Husband, if you are reading this…look away now! (Trust me…don’t go any further!) As I’ve mentioned in a previous post, I can connect my wedding proposal (and so much more) to Jamie and Claire Fraser (mad skills, I tell you). Claire mentions in Drums of Autumn that she can see Roan Mountain from Fraser’s Ridge, so when I think back to the gorgeous view from atop the mountain, I can’t help but think of how Jamie and Claire were looking at the same beautiful scenery :)

Actual view from proposal spot on Roan Mountain...Breathtaking!

Musings on A Breath of Snow and Ashes and the amazingness that is Diana Gabaldon

I finally finished A Breath of Snow and Ashes last night. And I’m feeling a little weepy.  I already cornered the husband this morning and spent 20 minutes telling him all about the ending. (He knows practically the whole storyline now and even has his own theories as to what will happen next – “did they capture Jamie and put him on a ship back to England yet?”- not that he would admit that to anyone.)  

I don’t know how to write a review of this book, or any book from the Outlander series, for that matter. There is just too much detail and the storylines are so convoluted and complex that there is no way to summarize without giving too much away. Also, when I start to talk about these books, my mind slips into that happy place where I unconsciously clutch my bosom,  my eyes drift skyward with a dreamy glaze, and a huge goofy grin spreads across my face and the only adjective that seems to come to mind is “amazing.” Well, this book is definitely amazing.

So far, Drums of Autumn is still my favorite in the series, but I must say that  A Breath of Snow and Ashes is a close second. There is a rescue scene (don’t worry, there will be no spoilers in this post) in this book that is easily one of the most dramatic things I’ve ever read. Diana Gabaldon is truly in a league of her own when it comes to making the reader feel completely immersed in the storyline and as if the things you are reading are REALLY HAPPENING. I’m getting chills just thinking about it.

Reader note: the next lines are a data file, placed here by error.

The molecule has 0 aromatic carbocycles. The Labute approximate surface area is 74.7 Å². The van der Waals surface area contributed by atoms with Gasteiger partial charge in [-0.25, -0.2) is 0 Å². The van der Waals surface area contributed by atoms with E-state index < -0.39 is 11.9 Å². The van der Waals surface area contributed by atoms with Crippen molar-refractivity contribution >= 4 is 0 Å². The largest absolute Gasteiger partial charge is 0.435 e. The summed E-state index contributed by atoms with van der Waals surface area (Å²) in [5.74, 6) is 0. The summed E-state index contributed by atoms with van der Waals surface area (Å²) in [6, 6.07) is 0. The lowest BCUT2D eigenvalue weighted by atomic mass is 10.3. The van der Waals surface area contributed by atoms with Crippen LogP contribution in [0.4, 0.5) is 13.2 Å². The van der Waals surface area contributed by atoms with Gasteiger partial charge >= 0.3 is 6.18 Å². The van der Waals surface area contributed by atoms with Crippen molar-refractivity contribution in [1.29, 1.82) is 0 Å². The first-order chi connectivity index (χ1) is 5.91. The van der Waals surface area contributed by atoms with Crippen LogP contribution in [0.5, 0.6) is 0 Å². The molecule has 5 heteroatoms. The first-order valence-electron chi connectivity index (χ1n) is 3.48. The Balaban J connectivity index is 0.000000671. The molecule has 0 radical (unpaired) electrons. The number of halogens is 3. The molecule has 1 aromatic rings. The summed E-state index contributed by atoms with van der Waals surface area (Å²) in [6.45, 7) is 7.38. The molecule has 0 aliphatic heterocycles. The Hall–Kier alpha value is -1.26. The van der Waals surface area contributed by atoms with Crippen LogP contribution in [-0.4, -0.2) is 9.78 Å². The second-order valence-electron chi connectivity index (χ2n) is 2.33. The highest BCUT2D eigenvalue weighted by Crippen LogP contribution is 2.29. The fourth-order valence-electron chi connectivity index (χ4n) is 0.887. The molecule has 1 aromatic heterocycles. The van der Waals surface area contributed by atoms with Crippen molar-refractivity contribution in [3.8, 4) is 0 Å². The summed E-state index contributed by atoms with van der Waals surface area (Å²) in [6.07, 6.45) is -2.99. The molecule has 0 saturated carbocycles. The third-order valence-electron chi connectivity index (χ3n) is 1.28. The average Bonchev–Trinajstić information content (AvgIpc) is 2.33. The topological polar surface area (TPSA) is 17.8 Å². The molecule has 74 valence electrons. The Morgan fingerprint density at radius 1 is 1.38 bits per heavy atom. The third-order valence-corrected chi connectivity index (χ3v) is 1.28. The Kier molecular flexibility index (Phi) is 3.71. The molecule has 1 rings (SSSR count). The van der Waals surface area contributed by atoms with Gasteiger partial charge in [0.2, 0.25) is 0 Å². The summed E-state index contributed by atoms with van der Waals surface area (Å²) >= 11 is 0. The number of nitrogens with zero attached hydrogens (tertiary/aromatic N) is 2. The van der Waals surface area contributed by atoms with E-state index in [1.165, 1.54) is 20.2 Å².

There is non-stop action in this book, which is an abrupt departure from The Fiery Cross, and honestly, it sort of wore me out. I get really emotional when things happen to the Frasers and the MacKenzies. During the horrendous scene with Roger in The Fiery Cross, my heart was beating so fast that I was having trouble breathing and I practically had a heart attack, followed by piteous weepage. Seriously. I’m going to lay all my nerdiness out on the table here and say that I am so attached to the characters in these books that I truly feel like they are living, breathing people. To me, these characters have souls. When I’m not reading, I rest assured that they are just living their day-to-day lives in North Carolina, going about their business until I get back to the book.

I had a minor panic attack at work a few days ago when it hit me that Jamie Fraser is probably going to die very soon. Possibly in book 8. He’s already old in book 6 and he’s clearly breaking down physically (don’t get me wrong, he’s still as heroic as ever, but it’s much harder on him). And what is the life expectancy for someone in the 1700’s? Especially for someone who has lived through the abuses that Jamie has had to endure? Even though Claire is older, I feel pretty confidant that she will outlive Jamie, which means that she will have to bury him, which means that it will be the most tragic scene to ever exist. I had to talk to someone about it, but since I can’t talk to Bridget or Angela because they’re so far behind me in the series (pick up the pace, ladies!!), I broke down and called my dear, sweet, most-patient-human-being-ever husband. He was clearly miffed about being forced to endure my premature anxiety about a fictional character, but he took it like a champ and cracked me up by concluding the phone call with “Wow. Um. Well, I guess I’m glad that I could be here for you(??).” Love ya, babe.

So now that I don’t have book 6 constantly calling my name, I have no more excuses and I really must attend to the so-far non-existent squid costume that has to be finished by tomorrow night (my own personal goal). Dragon*Con is in less than a week!!! (As a side note, my boss cracked me up yesterday by asking what dragons had to do with squid and I had to laugh and say “I don’t really know, I’m just rolling with it.”) I know that I must sew…but I REALLY want to start An Echo In the Bone…(fist waving in the air) damn you, Jamie Fraser!!!